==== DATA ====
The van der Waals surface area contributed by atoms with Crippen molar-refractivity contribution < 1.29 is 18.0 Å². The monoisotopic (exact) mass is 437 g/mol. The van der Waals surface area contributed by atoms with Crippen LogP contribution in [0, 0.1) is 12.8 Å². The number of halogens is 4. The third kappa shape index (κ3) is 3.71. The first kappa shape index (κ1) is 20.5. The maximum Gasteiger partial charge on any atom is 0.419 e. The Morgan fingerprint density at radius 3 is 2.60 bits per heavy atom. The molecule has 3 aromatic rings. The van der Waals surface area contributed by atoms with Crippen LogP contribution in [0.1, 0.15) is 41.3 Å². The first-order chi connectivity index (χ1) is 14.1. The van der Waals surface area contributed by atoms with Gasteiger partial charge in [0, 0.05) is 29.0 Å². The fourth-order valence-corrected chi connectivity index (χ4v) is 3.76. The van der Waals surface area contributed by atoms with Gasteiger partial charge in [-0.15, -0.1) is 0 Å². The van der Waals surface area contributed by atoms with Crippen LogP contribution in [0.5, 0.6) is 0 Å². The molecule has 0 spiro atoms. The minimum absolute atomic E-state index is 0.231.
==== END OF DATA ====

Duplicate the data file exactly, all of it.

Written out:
The van der Waals surface area contributed by atoms with Crippen molar-refractivity contribution < 1.29 is 18.0 Å². The monoisotopic (exact) mass is 437 g/mol. The van der Waals surface area contributed by atoms with Crippen LogP contribution in [0, 0.1) is 12.8 Å². The number of halogens is 4. The third kappa shape index (κ3) is 3.71. The first kappa shape index (κ1) is 20.5. The maximum Gasteiger partial charge on any atom is 0.419 e. The Morgan fingerprint density at radius 3 is 2.60 bits per heavy atom. The molecule has 3 aromatic rings. The van der Waals surface area contributed by atoms with Crippen LogP contribution in [0.1, 0.15) is 41.3 Å². The first-order chi connectivity index (χ1) is 14.1. The van der Waals surface area contributed by atoms with Gasteiger partial charge in [0, 0.05) is 29.0 Å². The fourth-order valence-corrected chi connectivity index (χ4v) is 3.76. The van der Waals surface area contributed by atoms with Gasteiger partial charge in [-0.15, -0.1) is 0 Å². The van der Waals surface area contributed by atoms with Crippen LogP contribution in [0.5, 0.6) is 0 Å². The molecule has 0 spiro atoms. The minimum absolute atomic E-state index is 0.231.